Concord, NH - Yesterday, the New Hampshire Republican Party issued a self-congratulating press release trying to spin their disastrous tenure over the past twelve months. In their jubilee, it appears our Tea Partying friends forgot to double check some of their dishonest claims. The fact check below should help correct any confusion.
Claim: Over the past year, Republican leadership has begun turning around the state's fiscal picture.
Fact: New Hampshire unemployment is rising under Republican control. Last July, the Department of Labor reported New Hampshire was outpacing nearly every other state with the second fastest job growth in the nation. Nearly 10,000 jobs were created during that time, sending the unemployment rate into decline for 16 consecutive months. [NH.gov] In a sharp contrast, the Republican budget has killed nearly 2,000 New Hampshire jobs, [Job Loss Chart] while the unemployment has increased multiple months in a row. [NH Unemployment Rate]
Claim: "Passed a fiscally responsible, balanced budget that did not increase taxes or fees, does not downshift onto local property taxpayers, and does not increase borrowing;"
Fact: The Republican Legislature's own Budget Office estimated the Republican budget cut aid to local communities by over 110 million dollars, down shifting those costs to local property taxpayers. [LBAO Chart]
Claim: "Did not increase taxes or fees, and even reduced or eliminated 12 taxes and fees, including the immensely unpopular car registration surcharge;"
Fact: House Republican Finance Chair Key Weyler was caught on camera admitting the Republican budget raised taxes on working families and hospitals. "Two of the largest pieces were to ask those successful hospitals that are among the 20 largest employers in the state to pay a little taxes. They don't pay any now; BET, BPT, or rooms and meals or business profit taxes, so we asked them to pay about 100 million. Then we asked the municipal employees, the state employees... we asked them to about another 2% that was about 80 million those two figures were about 200 million...." [Weyler on Video]
Claim: "Passed 43 laws that reduced regulations;"
Fact: A review by the Associated Press found, "after 10 months in power, the results are inconclusive despite Republican leaders' use of the bully pulpit to claim they have already made good on that promise[create jobs]." "Many of the new laws affect regulations for specific and sometimes small groups, such as eliminating an unenforced requirement for restaurants to shape and color the butter substitute oleomargarine to distinguish it from butter and margarine. Oleomargarine, butter and margarine are labeled according to their ingredients. Some have Democratic sponsors and many passed with bipartisan support with little opposition. One eliminates an unenforced provision on filing fees by political candidates." [Associated Press, 11/3/2011]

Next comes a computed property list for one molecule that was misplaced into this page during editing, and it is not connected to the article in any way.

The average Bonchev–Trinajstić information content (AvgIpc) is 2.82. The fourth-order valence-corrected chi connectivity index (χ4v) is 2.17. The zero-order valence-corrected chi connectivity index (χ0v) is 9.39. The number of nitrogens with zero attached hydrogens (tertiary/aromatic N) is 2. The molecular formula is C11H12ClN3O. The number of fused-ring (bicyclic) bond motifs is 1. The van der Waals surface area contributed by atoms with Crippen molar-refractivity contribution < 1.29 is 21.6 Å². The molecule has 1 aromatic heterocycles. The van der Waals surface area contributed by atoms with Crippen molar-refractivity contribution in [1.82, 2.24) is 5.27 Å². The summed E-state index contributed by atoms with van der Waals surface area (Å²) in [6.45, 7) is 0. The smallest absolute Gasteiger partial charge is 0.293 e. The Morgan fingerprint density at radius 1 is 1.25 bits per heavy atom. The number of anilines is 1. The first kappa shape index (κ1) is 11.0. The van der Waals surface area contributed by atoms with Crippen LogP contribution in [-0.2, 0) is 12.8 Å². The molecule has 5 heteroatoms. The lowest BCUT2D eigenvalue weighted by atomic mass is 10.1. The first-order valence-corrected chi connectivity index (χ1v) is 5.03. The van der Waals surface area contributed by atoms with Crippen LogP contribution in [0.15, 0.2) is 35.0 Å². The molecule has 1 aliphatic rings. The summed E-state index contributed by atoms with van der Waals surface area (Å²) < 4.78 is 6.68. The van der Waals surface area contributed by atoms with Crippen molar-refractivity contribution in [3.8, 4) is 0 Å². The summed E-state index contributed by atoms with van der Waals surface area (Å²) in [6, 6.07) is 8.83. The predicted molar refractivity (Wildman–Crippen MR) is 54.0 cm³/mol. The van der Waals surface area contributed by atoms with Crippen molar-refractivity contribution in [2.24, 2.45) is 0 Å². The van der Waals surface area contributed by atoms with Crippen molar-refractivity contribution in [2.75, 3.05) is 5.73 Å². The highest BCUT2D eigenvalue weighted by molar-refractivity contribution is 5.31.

Claim: "Began reforming the state pension system to ensure that retirees will continue to get benefits without bankrupting taxpayers; and"
Fact: Republican gubernatorial candidate Ted Gatsas claims Republican leadership in the House and Senate lied to him about how much the pension system changes would cost local taxpayers. In a Union Leader article headlined "Pension reform bill creates state of confusion" Mayor Gatsas said he was told the state would still be contributing 25 percent of employer pension costs and announced he would be working with other New Hampshire mayors on a "concerted response." [Union Leader, 7/1/2011]
Claim: "Overhauled the state budget system to ensure that state agencies now submit budgets that make reductions, not just one to grow government."
Fact: House and Senate Republicans used "vindictive budgeting" to attack state agency heads. The Union Leader reported, "[Attorney General] Delaney told the House he would challenge it over a bill to force him to sue the federal government over health care reform. The House didn't like that too much, and now Delaney needs money. His budget got hit with a 17 percent cut. First, the panel chopped $3 million from the already lower spending Gov. John Lynch proposed and eliminated money for the state Consumer Protection Bureau." [Union Leader, 3/14/2011]
Even the Republican Senate Finance Chair described the negotiating process between the House and Senate as "holding the state of New Hampshire hostage." "I want to make it perfectly clear the Senate is totally offended by the actions of leadership in the House... to come into the last hour and want to change everything and basically hold the state of New Hampshire hostage." [Concord Monitor, 6/16/2011]